MOORLAND - For anyone who thinks they might be having a strange day, imagine the adventure of the 1,500 rainbow trout stocked at Moorland Pond Friday afternoon by the Iowa Department of Natural Resources.
First, you get scooped out of your hatchery tank into a much smaller one atop a truck. Then, the jostling and bouncing begins. It finally ends several hours later when, suddenly, all the water and other fish around you get pulled down a long dark tube towards - the light at the end of the tunnel - that turns out to be a hole in a new pond to explore.
Ben Wallace, a fish biologist with the Iowa DNR at Lake View, helped oversee the operation Friday afternoon. This is the first stocking this year; about 1,000 were released in November.
-Messenger photo by Hans Madsen
Iowa DNR fish biologist Ben Wallace, from the Lake View Blackhawk office, uses a chain saw to cut a hole in the 15-inch-thick ice on Moorland Pond.
"They're about 12 inches long and most of them are around a half pound," Wallace said.
The fish won't waste any time giving anglers a bite.
"They're ready to take as soon as we stock them," he said.
While trout normally prefer a cold moving stream, the fish released at Moorland are not intended to establish a population, they are intended for the angling public to enjoy.
"It's a way to provide diversity and a fishing opportunity," he said. "People love it."
Wallace offered a few tips to help with the catch.
"For a lure, use anything flashy; they usually strike at silver- or gold-colored lures," he said. "It's a good idea to put a wax worm or a minnow head on the hook too."
Another key is realizing that trout have small mouths.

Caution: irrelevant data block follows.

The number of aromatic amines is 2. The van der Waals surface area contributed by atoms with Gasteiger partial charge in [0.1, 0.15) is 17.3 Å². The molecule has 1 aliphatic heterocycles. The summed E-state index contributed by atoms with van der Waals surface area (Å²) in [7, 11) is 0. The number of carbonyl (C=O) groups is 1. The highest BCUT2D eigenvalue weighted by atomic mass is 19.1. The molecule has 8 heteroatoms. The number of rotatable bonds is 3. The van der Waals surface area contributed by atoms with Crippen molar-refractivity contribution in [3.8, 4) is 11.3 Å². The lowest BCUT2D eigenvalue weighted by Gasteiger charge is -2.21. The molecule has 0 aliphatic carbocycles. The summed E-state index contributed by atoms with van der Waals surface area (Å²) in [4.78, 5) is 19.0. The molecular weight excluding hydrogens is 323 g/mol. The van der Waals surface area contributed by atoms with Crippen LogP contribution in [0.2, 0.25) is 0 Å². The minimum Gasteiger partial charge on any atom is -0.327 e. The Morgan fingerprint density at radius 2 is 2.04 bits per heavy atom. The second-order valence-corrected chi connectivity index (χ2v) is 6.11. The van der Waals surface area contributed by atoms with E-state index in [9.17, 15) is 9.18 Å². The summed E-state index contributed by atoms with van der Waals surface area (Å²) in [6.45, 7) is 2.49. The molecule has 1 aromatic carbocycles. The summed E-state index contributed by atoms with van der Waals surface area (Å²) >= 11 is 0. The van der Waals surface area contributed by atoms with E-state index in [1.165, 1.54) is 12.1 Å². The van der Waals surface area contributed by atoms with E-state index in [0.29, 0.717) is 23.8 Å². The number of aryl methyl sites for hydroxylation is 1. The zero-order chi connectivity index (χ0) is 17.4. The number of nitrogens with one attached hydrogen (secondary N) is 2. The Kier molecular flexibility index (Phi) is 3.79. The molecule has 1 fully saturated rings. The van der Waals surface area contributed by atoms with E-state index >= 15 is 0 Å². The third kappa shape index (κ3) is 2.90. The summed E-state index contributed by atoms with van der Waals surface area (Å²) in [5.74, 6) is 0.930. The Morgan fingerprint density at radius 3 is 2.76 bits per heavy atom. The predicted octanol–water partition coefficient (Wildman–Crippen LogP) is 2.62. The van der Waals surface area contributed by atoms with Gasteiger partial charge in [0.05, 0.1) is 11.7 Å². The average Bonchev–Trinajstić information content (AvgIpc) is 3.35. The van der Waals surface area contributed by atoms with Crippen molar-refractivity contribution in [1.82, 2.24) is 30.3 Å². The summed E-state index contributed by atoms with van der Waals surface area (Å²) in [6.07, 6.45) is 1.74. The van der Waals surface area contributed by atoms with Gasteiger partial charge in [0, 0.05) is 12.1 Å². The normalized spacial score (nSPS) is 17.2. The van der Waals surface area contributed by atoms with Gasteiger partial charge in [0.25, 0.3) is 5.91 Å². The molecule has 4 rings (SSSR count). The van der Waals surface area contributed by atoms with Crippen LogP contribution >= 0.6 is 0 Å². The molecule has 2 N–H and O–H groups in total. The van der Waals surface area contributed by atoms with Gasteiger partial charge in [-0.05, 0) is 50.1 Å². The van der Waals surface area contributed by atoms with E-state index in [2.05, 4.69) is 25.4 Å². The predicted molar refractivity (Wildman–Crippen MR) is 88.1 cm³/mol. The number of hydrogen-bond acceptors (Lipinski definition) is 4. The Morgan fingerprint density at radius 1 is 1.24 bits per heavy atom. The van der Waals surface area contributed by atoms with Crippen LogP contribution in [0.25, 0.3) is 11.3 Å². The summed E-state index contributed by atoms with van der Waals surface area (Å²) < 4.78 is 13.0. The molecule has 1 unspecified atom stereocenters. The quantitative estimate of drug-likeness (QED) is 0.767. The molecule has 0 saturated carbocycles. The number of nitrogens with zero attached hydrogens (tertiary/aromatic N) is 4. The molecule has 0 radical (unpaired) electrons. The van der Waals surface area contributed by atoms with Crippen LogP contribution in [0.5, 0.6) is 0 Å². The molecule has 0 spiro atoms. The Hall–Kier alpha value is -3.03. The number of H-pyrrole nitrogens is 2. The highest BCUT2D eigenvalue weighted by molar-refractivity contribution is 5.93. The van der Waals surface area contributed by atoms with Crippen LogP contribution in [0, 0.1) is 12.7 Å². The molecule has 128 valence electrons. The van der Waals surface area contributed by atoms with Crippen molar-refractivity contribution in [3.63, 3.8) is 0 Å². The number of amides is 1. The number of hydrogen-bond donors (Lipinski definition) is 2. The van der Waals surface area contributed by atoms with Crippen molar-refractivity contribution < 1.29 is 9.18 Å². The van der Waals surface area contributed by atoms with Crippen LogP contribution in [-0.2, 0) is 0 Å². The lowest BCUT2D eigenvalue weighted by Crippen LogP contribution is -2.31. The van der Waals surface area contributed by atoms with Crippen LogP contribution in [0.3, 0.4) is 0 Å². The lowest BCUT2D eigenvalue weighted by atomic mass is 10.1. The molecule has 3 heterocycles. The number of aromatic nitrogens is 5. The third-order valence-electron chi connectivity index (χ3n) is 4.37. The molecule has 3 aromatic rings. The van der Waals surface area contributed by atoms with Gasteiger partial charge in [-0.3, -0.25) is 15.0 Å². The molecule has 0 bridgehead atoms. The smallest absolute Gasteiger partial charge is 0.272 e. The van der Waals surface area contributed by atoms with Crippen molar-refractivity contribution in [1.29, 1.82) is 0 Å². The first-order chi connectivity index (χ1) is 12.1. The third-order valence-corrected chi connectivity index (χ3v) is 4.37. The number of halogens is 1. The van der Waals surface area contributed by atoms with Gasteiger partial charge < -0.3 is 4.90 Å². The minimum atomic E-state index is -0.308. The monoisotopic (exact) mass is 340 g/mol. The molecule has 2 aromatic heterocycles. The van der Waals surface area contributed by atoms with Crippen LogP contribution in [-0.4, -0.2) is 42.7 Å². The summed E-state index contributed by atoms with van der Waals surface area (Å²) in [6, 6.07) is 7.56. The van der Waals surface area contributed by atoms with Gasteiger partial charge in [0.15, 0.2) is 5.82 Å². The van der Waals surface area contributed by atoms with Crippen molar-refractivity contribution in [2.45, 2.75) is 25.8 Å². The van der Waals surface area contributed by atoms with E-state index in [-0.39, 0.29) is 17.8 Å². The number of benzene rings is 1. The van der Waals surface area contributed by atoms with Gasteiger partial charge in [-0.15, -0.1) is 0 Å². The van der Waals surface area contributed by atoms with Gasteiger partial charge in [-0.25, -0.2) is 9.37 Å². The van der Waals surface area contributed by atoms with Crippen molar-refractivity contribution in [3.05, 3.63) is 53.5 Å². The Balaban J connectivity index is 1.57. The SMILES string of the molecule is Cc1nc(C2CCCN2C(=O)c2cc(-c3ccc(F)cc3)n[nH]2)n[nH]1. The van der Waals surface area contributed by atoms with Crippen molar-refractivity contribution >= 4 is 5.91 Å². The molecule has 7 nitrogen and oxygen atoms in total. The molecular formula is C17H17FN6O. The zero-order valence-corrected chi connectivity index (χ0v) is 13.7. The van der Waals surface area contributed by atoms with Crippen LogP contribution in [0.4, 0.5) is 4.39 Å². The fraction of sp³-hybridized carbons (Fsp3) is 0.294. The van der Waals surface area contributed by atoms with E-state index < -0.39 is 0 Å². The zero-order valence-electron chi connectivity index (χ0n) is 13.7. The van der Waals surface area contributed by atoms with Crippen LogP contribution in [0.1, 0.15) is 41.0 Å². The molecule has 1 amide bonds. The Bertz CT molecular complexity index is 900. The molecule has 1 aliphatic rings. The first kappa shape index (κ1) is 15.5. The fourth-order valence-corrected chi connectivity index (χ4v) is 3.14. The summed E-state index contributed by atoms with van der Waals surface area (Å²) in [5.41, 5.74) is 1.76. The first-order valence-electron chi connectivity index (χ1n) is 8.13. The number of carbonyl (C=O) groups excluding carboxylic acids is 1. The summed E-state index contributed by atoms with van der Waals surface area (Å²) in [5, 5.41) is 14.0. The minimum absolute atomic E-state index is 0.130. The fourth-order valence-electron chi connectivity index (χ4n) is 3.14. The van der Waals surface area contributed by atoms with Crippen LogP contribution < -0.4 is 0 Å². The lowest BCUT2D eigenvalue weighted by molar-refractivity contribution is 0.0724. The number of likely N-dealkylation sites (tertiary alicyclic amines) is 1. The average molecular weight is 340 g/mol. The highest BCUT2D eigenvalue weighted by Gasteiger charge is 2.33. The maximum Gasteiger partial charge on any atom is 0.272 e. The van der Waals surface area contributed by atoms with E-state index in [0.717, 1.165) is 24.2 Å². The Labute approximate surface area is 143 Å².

"You have to use small lures," he said.
Justice Miller, of Otho, was one of the first anglers to hook a freshly released trout. It was his first time fishing on Moorland Pond.
"I've been looking forward to this for a couple of weeks," he said.
Miller followed Wallace's suggestions for bait and lures, and it paid off fast.
His first bite?.
"About 12 seconds," he said.
He said he appreciated being able to land a few trout close to home.
"It saves me a three-hour drive," he said.
In addition to a regular fishing license, anglers also need a trout stamp to keep the fish. Wallace said the daily limit is five, with a possession limit of 10. For an adult fishing with a child under 16, the limits apply to the stamp, which means the pair can legally only have five trout.
The stamp endorsement is available anywhere fishing licenses are sold.
For those who would like an actual stamp, they are available.
"You can call the Des Moines office," Wallace said. "They will send you a stamp in the mail."
Of course, once you have the trout, eating them becomes the fun part.
Eric Olson, of Fort Dodge, attended the release Friday to help and take a few pictures. He's a fan of the fish.
"It's the best eating fish I've come across," he said.
His recipe: "I grill them in butter and garlic."
He cooks the whole fish, head and tail, after gutting it. He simply wraps them in foil and simmers them on the grill. He said it results in a nice tender fish that the skin just falls away from.